Okay, so “Mulan” gets off to a rickety start. But stick with it, because once the action shifts to the training camp, the movie finds its footing. Mulan’s romantic interest this time around is not her superior officer, but handsome boy next door Honghui (the charismatic Yoson An). Caro takes pains to ensure their adversarial relationship, complicated by Mulan’s efforts to keep up her XY act, is not drowned out by the film’s depiction of warfare, violent enough to nab a PG-13 rating, but nowhere near as disquieting as the off-screen carnage hinted at in the previous film. The action sequences in the new film are an uneven affair, somewhat hobbled by a conspicuous attempt to soften the blow for matinee crowds, or in this instance Disney+ subscribers, but not without moments of splendor that recall Chinese filmmaker Zhang Yimou (“Hero,” “Curse of the Golden Flower”) and Ridley Scott circa “Kingdom of Heaven.” There’s even a late-in-the-game shout out to “Kill Bill Vol. 1.”

Spearheading the rebellious attempts to overthrow the Emperor (a nearly unrecognizable Jet Li) are the nefarious and vindictive Böri Khan (Jason Scott Lee, a casting bull’s-eye) and Xianniang (former Yimou muse Gong Li), Böri’s shape-shifting enchantress slave. She does her master’s bidding but not-so-secretly yearns to chart her own path. (Whatever you do, don’t call her a witch.) With echoes of Ursula and even Anakin Skywalker, Xianniang is a character compelling enough to make you wish she weren’t such a blatant plot device. Still, her scenes with Mulan are layered in a way not always afforded to Disney villains, even though some of her lines are borrowed from “The Empire Strikes Back.”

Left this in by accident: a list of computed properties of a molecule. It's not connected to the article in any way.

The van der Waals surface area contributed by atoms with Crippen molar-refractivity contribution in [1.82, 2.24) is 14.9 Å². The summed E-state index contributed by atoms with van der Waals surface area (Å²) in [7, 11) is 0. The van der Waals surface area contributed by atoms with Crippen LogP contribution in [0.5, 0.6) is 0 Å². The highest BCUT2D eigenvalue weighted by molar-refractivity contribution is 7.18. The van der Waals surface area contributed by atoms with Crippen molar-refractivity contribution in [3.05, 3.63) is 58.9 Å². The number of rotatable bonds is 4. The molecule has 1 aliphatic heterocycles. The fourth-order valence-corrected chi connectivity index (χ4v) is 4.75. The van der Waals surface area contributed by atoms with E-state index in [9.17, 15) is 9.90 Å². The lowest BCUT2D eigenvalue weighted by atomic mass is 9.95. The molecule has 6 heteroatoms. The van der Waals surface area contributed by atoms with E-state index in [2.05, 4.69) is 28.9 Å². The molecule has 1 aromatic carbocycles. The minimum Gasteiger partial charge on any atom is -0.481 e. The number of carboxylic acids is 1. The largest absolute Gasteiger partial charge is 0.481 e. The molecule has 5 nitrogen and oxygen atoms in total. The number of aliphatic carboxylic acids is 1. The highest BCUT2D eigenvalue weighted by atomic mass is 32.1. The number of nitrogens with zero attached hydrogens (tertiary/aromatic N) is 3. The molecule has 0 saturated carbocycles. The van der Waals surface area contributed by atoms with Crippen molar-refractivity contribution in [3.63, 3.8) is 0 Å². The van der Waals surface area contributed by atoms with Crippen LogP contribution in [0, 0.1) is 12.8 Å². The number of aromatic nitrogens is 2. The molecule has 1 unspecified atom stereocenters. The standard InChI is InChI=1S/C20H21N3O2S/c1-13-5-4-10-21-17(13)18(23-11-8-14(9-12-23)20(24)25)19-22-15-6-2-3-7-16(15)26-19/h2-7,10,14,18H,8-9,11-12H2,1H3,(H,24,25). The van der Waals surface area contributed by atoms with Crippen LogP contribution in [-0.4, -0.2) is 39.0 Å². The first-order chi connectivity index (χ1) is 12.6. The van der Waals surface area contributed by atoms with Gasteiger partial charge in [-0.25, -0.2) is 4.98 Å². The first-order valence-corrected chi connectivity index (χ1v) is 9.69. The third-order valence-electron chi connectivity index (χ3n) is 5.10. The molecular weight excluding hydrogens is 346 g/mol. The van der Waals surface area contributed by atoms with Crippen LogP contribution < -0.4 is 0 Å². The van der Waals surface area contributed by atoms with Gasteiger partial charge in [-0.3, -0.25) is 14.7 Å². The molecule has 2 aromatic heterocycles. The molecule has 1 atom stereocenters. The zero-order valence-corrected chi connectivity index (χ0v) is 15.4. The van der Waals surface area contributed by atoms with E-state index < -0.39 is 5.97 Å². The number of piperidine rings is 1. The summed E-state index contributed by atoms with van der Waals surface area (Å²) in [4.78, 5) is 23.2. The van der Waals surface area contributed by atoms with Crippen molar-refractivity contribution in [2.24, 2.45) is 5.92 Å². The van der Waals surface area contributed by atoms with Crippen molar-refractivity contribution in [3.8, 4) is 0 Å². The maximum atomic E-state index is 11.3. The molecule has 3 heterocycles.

A longer running time gives Caro the opportunity to expand her heroine’s coming-out process. To her credit, she makes no bones about it: coming out is exactly what Mulan showing her true self feels like. That leads to something very interesting: the director stages how her fellow Fifth Battalion soldiers handle the news just like a modern-day military unit would grapple with having a member come out as LGBTQ. It’s at this point that this “Mulan” heads off in its own direction, and even if the narrative ultimately doesn’t stray far from what’s come before, Caro does enough to justify this pricey remake’s existence from a creative standpoint. It might have been greenlit predominantly to keep Disney shareholders satisfied and expand the studio’s catalog, but there’s enough of its protagonist’s independent spirit, including a fairly ambiguous closing shot, to make the formula go down easy.